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Moongarden (Italy) - 2004 - "Round Midnight"
(52 min, Galileo)


1.  Round Midnight 7:48
2.  Wounded 7:25
3.  Killing the Angel 4:53
4.  Lucifero 6:37
5.  Slowmotion Streets 5:48
6.  Learning to Live Under the Ground 10:24
7.  Psychedelic Subway Ride 1:55
8.  Nightmade Concrete 5:42
9.  By the Way 1:57

All tracks: by Roversi & Cremoni, except
7: Menotti & Roversi, & 9: Roversi.


Christiano Roversi - keyboards 
David Cremoni - guitars
Luca Palecci - vocals
Mirko Tagliasacci - basses
Massimiliano Sorrentini - drums


Marco Remondini - cello (5)
Francesca Leasi - oboe (5)
Stefano Boccafoglia - speech (3)
Giorgio Signoretti - sampling (3)
Massimo Menotti - looping (7)

Produced by Moongarden & D Sinico.
Engineered by D Sinico.

Prolusion. Having followed the output of this Italian band, "Round Midnight" is the fourth album in Moongarden's discography. Prior to this, the only MOONGARDEN album I've heard was their second, >"Brainstorm of Emptyness" (sic), from eight years ago.

Synopsis. Archetype: Progressive Rock. Benefactors: Genesis and Marillion. Creed: Neo Symphonic Art-Rock. Two of the nine tracks on the 52-minute "Round Midnight" are very short and are about two minutes in length each: Psychedelic Subway Ride (7), which is the only instrumental piece here, and By the Way (9). The former consists of slowly moving passages of synthesizer and is rather featureless, while the latter presents excellent passages of piano along with vocals. It was an error to include the instrumental on the album, at least as a separate track, whereas By the Way is a nice and appropriate ending. The other songs are usually from five to seven minutes in duration, and almost all of them are submitted to a unified stylistic concept. It is time to express my view on the material as a whole. It is vastly different from "Brainstorm of Emptyness". Still with good lyrics in English, the songs, however, are usually vocal-heavy. Nevertheless, most of them are bewitching and are original, which is especially important, in my view. These are the album's title track, Wounded, Killing the Angel, and Nightmade Concrete (1, 2, 3, & 8), each representing a really excellent Neo Symphonic Art-Rock. All of them contain episodes where there is no rhythm section, and are only the melting sounds of Mellotron, beautiful passages of acoustic guitar, and soaring vocals. The music is either slow or moderately slow almost everywhere on the album, but for the most part, it radiates a sort of hypnotic effect. Lucifero and Slowmotion Streets (4 & 5) are the only two unoriginal songs here that, in addition, sound like tributes to the band's teachers in absentia. Both vocally and musically, Lucifero arouses immediate associations with Marillion circa "Holidays in Eden", and its follow-up with Mercy Street from Peter Gabriel's "So". In other words, both are the streamlined, highly modified versions of classic Genesis. All in all, even completely original Neo songs are closer to the Hogarth-era Marillion than to anything else. (There is no contradiction in the last sentence, really.) The song that I didn't mention so far is the longest track on the album, the 10-minute Learning to Live Under the Ground. This extravaganza is one of the brightest Art-Rock gems to appear in the new millennium. Like a foreign body in the album, it just casts all the possible impressions that the rest of material might bring to anyone unacquainted with Moongarden's creation at all, showing the real, truly vast potential of the band. Rather dark and dramatic, the song is largely instrumental and is a unique, highly complex and intriguing, just brilliant Symphonic Art-Rock with distinct elements of Cathedral Metal and some of those of Classical music.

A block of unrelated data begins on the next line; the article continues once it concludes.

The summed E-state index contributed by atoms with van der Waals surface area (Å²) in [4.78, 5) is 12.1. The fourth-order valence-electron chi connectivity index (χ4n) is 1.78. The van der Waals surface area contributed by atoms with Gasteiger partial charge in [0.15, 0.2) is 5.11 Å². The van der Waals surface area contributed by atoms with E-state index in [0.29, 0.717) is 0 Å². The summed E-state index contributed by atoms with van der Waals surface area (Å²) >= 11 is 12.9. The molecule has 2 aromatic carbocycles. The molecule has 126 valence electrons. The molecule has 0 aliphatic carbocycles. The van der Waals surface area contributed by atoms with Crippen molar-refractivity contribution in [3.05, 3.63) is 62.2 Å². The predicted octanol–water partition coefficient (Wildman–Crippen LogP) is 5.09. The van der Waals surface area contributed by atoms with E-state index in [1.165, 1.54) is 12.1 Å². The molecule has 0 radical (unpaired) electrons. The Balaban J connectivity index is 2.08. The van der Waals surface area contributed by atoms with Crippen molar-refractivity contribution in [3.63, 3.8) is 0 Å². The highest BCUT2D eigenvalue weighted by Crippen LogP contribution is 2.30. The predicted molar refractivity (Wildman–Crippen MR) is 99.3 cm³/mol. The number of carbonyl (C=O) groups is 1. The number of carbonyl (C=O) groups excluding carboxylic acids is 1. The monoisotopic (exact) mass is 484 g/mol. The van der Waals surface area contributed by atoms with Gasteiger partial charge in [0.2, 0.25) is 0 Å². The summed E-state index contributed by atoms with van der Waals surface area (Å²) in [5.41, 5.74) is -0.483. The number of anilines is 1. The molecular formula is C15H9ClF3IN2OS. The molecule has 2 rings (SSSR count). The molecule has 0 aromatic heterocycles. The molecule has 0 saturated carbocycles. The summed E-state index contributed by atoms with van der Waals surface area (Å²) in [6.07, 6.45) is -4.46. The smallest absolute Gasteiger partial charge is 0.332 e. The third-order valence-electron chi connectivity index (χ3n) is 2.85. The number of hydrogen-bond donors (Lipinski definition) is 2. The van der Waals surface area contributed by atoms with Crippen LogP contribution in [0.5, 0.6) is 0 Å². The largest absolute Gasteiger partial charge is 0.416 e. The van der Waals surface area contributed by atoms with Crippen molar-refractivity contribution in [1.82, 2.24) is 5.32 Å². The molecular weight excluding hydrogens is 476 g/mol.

Conclusion. Overall, the album shows that the problem of 'cross purposes', as it was in the case of "Brainstorm of Emptyness", does not trouble the band today when their principal intention is to reach as large an audience as possible. What can I add here? I am not going to call in question such tendencies, not at all. Besides, I would've been very glad if today's mainstream would've been at least more or less widely presented by such works as "Round Midnight".

VM: June 16, 2004

Related Links:

Galileo Records


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